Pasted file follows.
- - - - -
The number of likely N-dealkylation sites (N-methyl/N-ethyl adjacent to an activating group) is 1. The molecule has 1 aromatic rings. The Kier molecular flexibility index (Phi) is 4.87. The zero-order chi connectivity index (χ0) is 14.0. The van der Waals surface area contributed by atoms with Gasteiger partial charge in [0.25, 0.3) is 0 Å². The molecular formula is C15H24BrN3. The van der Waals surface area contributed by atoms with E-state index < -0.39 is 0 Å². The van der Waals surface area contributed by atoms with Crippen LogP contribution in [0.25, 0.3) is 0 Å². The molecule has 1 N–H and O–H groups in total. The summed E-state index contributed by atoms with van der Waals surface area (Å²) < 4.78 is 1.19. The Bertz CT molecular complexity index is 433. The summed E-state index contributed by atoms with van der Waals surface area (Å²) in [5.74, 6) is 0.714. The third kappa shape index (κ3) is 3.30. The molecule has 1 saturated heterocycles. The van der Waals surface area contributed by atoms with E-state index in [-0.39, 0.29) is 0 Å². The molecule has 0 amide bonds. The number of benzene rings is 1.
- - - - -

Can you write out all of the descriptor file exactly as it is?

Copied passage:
The number of likely N-dealkylation sites (N-methyl/N-ethyl adjacent to an activating group) is 1. The molecule has 1 aromatic rings. The Kier molecular flexibility index (Phi) is 4.87. The zero-order chi connectivity index (χ0) is 14.0. The van der Waals surface area contributed by atoms with Gasteiger partial charge in [0.25, 0.3) is 0 Å². The molecular formula is C15H24BrN3. The van der Waals surface area contributed by atoms with E-state index < -0.39 is 0 Å². The van der Waals surface area contributed by atoms with Crippen LogP contribution in [0.25, 0.3) is 0 Å². The molecule has 1 N–H and O–H groups in total. The summed E-state index contributed by atoms with van der Waals surface area (Å²) < 4.78 is 1.19. The Bertz CT molecular complexity index is 433. The summed E-state index contributed by atoms with van der Waals surface area (Å²) in [5.74, 6) is 0.714. The third kappa shape index (κ3) is 3.30. The molecule has 1 saturated heterocycles. The van der Waals surface area contributed by atoms with E-state index in [-0.39, 0.29) is 0 Å². The molecule has 0 amide bonds. The number of benzene rings is 1.